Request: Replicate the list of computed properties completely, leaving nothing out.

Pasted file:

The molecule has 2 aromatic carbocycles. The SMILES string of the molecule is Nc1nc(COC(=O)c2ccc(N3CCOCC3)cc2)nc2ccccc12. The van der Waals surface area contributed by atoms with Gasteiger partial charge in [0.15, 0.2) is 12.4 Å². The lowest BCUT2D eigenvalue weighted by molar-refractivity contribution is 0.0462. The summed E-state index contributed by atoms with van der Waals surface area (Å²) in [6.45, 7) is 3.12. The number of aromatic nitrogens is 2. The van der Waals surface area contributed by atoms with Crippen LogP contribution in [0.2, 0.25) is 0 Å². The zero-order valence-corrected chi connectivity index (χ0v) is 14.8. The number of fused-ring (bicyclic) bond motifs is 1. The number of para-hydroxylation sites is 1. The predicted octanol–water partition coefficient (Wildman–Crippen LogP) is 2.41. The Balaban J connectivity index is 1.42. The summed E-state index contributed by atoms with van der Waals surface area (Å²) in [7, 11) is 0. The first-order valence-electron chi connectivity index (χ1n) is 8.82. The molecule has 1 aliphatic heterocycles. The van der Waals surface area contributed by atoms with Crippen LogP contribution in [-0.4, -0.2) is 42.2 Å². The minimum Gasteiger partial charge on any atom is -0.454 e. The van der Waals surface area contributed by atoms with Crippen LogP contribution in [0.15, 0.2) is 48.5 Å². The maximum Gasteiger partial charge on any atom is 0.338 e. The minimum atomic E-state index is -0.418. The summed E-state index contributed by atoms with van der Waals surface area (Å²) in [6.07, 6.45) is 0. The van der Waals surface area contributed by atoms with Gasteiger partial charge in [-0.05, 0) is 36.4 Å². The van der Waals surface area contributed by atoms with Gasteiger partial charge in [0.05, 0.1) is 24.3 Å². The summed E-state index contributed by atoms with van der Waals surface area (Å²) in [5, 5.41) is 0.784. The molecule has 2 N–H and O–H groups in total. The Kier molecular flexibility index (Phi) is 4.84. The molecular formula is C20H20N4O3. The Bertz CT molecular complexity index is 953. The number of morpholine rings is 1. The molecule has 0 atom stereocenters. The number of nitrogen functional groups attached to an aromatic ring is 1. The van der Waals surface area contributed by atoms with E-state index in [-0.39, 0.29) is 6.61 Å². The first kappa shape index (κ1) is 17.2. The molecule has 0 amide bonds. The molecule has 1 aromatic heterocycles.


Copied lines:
The molecule has 2 aromatic carbocycles. The SMILES string of the molecule is Nc1nc(COC(=O)c2ccc(N3CCOCC3)cc2)nc2ccccc12. The van der Waals surface area contributed by atoms with Gasteiger partial charge in [0.15, 0.2) is 12.4 Å². The lowest BCUT2D eigenvalue weighted by molar-refractivity contribution is 0.0462. The summed E-state index contributed by atoms with van der Waals surface area (Å²) in [6.45, 7) is 3.12. The number of aromatic nitrogens is 2. The van der Waals surface area contributed by atoms with Crippen LogP contribution in [0.2, 0.25) is 0 Å². The zero-order valence-corrected chi connectivity index (χ0v) is 14.8. The number of fused-ring (bicyclic) bond motifs is 1. The number of para-hydroxylation sites is 1. The predicted octanol–water partition coefficient (Wildman–Crippen LogP) is 2.41. The Balaban J connectivity index is 1.42. The summed E-state index contributed by atoms with van der Waals surface area (Å²) in [7, 11) is 0. The first-order valence-electron chi connectivity index (χ1n) is 8.82. The molecule has 1 aliphatic heterocycles. The van der Waals surface area contributed by atoms with Crippen LogP contribution in [-0.4, -0.2) is 42.2 Å². The minimum Gasteiger partial charge on any atom is -0.454 e. The van der Waals surface area contributed by atoms with Crippen LogP contribution in [0.15, 0.2) is 48.5 Å². The maximum Gasteiger partial charge on any atom is 0.338 e. The minimum atomic E-state index is -0.418. The summed E-state index contributed by atoms with van der Waals surface area (Å²) in [6.07, 6.45) is 0. The van der Waals surface area contributed by atoms with Gasteiger partial charge in [-0.05, 0) is 36.4 Å². The van der Waals surface area contributed by atoms with Gasteiger partial charge in [0.05, 0.1) is 24.3 Å². The summed E-state index contributed by atoms with van der Waals surface area (Å²) in [5, 5.41) is 0.784. The molecule has 2 N–H and O–H groups in total. The Kier molecular flexibility index (Phi) is 4.84. The molecular formula is C20H20N4O3. The Bertz CT molecular complexity index is 953. The number of morpholine rings is 1. The molecule has 0 atom stereocenters. The number of nitrogen functional groups attached to an aromatic ring is 1. The van der Waals surface area contributed by atoms with E-state index in [-0.39, 0.29) is 6.61 Å². The first kappa shape index (κ1) is 17.2. The molecule has 0 amide bonds. The molecule has 1 aromatic heterocycles.